The Importance of checking-in with your team

Q&A with Elena Filippi, People Operations - Experience Lead

3 min read

Most of us will agree that we live in a stressful world. That’s why it’s more important than ever to check-in with employees, especially when they can be based remotely anywhere in the world. We caught up with Elena Filippi, our people operations experience lead here at Doodle, to see what advice she has.

So Elena, can you explain why checking in regularly with employees is so important to having a happy team?

As the person designing the People experience at Doodle, it’s a fundamental part of my job to keep a finger on the pulse on how people are doing. If they are feeling good about their job, feel positively challenged and have a perspective on personal growth that motivates them. 

It’s also my job to create a framework for people to accomplish this without getting burned out or feeling like their mental wellbeing has to be the price to pay. On the contrary, now more than ever, companies are responsible for providing a safe and healthy work environment. The first simple step you can take in this direction is to actually speak with the people who work in your company.  While we gather valuable data regularly through employee surveys, I find that checking in with “Stay Talks” or “Leads-People Ops chat” provides me with the granular insights I need to anticipate any issue before it becomes a problem. It allows me to stay close to the employees and understand what they need to do their job well.

What is the best way to structure employee check-ins?

It really depends on the company culture. At Doodle we value a remote first mindset so before scheduling any meeting I ask myself what I want out of this. 

Once my purpose is clear I start defining the meeting. For example we introduced earlier this year a recurring meeting with people managers every 6 months. Why? Based on the data from past surveys we noticed that this is a particularly challenging position so we designed a format for people managers to be able to chat about how things are going in their role, any of the scenarios they might encounter as a leader, the most common challenges for managers and the wins too. 

Our goal is to support them and provide clarity on any issue they bring up. Being aware of how valuable everyone’s time is, the chat is designed to last only 15 mins - but in my calendar I designed a buffer so I am not booked in the next 15 minutes - should the manager need more time.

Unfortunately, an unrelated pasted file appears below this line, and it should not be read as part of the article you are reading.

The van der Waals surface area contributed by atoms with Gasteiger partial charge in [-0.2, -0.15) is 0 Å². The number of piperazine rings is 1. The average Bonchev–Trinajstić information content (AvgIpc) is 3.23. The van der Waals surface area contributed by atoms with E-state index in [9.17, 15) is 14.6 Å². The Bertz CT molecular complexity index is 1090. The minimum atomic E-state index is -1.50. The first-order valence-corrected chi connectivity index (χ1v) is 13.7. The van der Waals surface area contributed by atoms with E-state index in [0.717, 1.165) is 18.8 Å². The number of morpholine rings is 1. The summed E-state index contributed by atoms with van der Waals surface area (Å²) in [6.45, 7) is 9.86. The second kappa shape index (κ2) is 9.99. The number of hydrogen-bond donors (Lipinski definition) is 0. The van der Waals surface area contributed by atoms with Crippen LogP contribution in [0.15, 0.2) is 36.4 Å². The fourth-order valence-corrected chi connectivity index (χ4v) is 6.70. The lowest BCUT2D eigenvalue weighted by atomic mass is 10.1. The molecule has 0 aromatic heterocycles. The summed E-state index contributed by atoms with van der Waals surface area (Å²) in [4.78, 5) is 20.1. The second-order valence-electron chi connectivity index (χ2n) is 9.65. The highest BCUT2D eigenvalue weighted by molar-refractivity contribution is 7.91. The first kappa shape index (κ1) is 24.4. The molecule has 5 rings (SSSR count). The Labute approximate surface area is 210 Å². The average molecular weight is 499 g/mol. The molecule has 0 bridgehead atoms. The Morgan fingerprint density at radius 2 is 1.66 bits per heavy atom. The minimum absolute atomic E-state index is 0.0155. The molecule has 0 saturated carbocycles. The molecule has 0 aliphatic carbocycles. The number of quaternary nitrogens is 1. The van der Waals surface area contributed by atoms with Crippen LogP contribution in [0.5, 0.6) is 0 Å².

The most important check-ins however, are the ones that you have with your direct manager. It’s no secret that happy employees usually have a good working relationship with their manager. The secret is to avoid using your check-ins only to discuss work. The revolution of the century in all things HR if you ask me is that employees are no longer considered employees, they are seen as people (hence why we use the name People Ops here at Doodle) and my job as a manager is to care for their wellbeing. 

So taking the time to ask about their wellbeing, work-life balance, stress, and general wellness is part of this transformation. For these check-ins you need to plan more than 15 minutes. The way I do it is to have 45 minutes to highlight challenges and spark deeper conversations beyond status updates (thanks to the format provided by Culture Amp). 

My team members always prepare all this in advance so we have time for the important conversations (those about happiness, growth, and yes, wellbeing) 

What does the future of People ops/employee check-ins look like? 

One of the most challenging things is to predict trends in the current global work landscape (and on top of that to identify the significant trends from the ones that aren’t). 

For instance: is quiet quitting a trend? Not really, it captures something that in People Ops is known as disengagement. 

But is remote work here to stay? Absolutely! We all saw how the pandemic changed the game for how we understand work, the value and meaning we give it. People reprioritized things for the better, but this also meant that People Ops were at the frontline of this transformation (managing fully remote transitions and talent shortages, to name just a few challenges). What I know for sure, though, is that we need a particular mindset if we want our businesses and people to thrive. 

That means, first and foremost, being able to pivot and adapt to a constantly changing environment. Being able to prepare for different scenarios by staying agile also means challenging the way you have worked so far: I sometimes wonder if 1:1s are here to stay. While there is a healthy trend to work more asynchronously with technology, people will always be people and need to feel that human connection to be able to feel engaged, motivated and happy at work. So while technology can help us automate many aspects of the people's experience, the biggest trend will still be to put people first.

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